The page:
Emergency General Surgery

In#!@$*ception

There is a light at the end of the tunnel… hopefully it’s not a freight train!

Mariah Carey

Welcome back, guys!!!

As you already know, in one of our previous posts we have analyzed the main cause of large bowel obstruction and the different management strategies depending on the colorectal segment involved. However, patients presenting with intestinal obstruction have more often the small bowel involved.

Grossly, the small bowel obstruction (SBO) can be divided into two big families: the adhesive SBO (ASBO) and the non-adhesive SBO (NASBO). The majority of SBO is secondary to an adhesive process, where only a few cases refer to non-adhesive etiologies.

We are going to explore the complex world of ASBO in dedicated posts (they are on their way, don’t worry!!!). In its place, today’s special is one of the rarest NASBO: the intussusception.

We are sure you are asking yourself: “Why the hell are they talking about something so rare instead of a more frequent and important topic?”… Well, the answer is quite simple: because we want to get you prepared for the craziest things that may happen to you!

(And remember that if you want us to write a post on a particular subject you can simply ask us… We are here for you all!).

Introduction

Intussusception is a telescopic penetration of a segment of the gastrointestinal (GI) tract, called “intussusceptum”, into the lumen of its distal segment, called “intussuscipiens”. This condition usually involves children; however, in some cases, it may affect adults. In general, adult intussusception accounts for about 5% of all intussusceptions.

There is a major difference between child and adult intussusception, and it is represented by the main causative agent: in children, it is usually the consequence of the more pronounced peristaltic movements and the greater laxity of the mesentery, whereas in adults about 90% are secondary to well defined pathologic conditions, 65-70% of which are represented by malignancies.

In this post, we will focus on just adult intussusceptions.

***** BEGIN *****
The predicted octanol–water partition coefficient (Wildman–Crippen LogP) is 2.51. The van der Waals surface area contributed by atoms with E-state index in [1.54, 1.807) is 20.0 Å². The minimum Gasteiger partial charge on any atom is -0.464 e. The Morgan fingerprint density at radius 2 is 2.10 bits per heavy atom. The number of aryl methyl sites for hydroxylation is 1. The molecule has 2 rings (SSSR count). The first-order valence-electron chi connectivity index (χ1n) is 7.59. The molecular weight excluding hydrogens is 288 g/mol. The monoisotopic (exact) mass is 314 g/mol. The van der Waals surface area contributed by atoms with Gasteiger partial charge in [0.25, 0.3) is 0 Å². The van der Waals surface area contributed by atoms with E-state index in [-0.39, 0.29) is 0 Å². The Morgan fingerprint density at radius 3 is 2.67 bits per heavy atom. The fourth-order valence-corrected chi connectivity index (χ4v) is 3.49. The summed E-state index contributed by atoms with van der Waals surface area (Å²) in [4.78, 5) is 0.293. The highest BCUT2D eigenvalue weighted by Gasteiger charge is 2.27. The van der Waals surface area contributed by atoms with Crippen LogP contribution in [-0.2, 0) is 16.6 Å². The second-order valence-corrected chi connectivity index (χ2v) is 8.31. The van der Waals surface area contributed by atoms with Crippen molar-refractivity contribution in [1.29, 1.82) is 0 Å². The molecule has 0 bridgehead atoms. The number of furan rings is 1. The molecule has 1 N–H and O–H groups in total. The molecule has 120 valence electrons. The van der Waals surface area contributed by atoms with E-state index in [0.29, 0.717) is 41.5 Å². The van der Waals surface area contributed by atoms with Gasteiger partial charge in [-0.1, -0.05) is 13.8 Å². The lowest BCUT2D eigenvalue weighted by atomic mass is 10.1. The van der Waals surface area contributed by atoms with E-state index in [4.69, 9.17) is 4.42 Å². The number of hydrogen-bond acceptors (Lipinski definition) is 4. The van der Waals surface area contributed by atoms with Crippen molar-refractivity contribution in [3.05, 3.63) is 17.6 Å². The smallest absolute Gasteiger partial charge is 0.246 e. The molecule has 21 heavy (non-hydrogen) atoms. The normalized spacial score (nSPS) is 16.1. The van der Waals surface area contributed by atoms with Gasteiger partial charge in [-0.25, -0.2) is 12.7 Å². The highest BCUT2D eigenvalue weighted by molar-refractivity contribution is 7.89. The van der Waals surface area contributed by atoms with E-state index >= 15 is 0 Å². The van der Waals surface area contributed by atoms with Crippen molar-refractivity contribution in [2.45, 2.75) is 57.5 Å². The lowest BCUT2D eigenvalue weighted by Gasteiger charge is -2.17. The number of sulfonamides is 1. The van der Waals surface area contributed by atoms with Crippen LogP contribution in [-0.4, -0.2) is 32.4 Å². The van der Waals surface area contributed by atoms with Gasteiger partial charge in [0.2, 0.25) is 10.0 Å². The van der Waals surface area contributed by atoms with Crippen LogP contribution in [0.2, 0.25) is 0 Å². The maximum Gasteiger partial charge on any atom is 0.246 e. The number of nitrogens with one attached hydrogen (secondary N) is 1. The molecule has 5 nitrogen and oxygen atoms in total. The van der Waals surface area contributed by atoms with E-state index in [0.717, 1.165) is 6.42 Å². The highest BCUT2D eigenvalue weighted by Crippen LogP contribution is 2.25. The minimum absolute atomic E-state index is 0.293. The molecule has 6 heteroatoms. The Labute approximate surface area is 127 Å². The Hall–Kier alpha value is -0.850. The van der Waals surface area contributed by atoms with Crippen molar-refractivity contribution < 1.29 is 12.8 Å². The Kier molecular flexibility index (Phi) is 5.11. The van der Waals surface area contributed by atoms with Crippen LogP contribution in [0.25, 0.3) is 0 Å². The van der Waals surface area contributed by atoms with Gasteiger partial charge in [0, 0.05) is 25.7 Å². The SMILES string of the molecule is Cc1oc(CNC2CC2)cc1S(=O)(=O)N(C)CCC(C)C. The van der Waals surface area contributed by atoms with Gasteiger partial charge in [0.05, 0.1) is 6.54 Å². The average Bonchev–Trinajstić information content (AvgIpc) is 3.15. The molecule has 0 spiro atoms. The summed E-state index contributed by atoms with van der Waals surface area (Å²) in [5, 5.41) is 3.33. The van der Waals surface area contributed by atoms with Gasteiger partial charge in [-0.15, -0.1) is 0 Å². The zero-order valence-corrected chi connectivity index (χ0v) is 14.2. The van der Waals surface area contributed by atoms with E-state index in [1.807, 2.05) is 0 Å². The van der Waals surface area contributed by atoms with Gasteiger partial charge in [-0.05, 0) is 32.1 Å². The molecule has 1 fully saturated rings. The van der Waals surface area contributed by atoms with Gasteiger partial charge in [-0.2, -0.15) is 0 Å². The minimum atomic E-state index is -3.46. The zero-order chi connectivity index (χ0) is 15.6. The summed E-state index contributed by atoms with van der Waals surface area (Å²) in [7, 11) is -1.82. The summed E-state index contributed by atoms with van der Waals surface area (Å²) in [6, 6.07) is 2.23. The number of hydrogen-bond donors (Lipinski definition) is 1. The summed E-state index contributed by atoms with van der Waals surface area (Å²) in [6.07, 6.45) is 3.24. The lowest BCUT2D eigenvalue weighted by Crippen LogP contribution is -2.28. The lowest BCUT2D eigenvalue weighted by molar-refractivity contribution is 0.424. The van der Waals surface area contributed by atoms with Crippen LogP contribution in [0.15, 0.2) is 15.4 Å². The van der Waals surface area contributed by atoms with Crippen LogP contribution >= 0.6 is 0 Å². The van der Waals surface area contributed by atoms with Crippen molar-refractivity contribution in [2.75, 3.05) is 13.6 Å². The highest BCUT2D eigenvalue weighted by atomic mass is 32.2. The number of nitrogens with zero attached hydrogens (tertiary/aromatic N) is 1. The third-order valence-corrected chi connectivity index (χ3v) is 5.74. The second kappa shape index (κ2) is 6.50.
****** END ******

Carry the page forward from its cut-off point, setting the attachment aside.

The most common GI tracts involved by intussusception are the small bowel and the cecum. However, intussusception may rarely affect other gastrointestinal segments (e.g. stomach).

In adults, the process leading to intussusception usually involves a leading point, which may be intraluminal (e.g. malignancy, polyp…) or extraluminal (e.g. diverticulum, adhesive band), that causes a dysperistaltism that “suck” the proximal GI tract into the distal one.

Diagnosis

Intussusception clinical presentation in adults is aspecific, and the classical triad of cramping abdominal pain, palpable abdominal mass, and blood mucoid stool often seen in children is extremely rare. Usually, patients present complaining about recurrent cramping abdominal pain and/or symptoms of intestinal obstruction. The clinical examination findings may be as variable as the symptoms.

Unfortunately, the first imaging exam asked for is a plain abdominal x-ray (AXR), which is useless. Remember that plain AXR has no indications at all. It does not help in making a diagnosis… Ever!

Other imaging techniques used in these patients are upper GI contrast series and barium enema examination. However, the two most useful radiologic exams are abdominal and GI ultrasound, and obviously contrast-enhanced abdominal CT scan, which may reach 100% accuracy and sensitivity.

Small bowel intussusception in a patient with Peutz-Jeghers Syndrome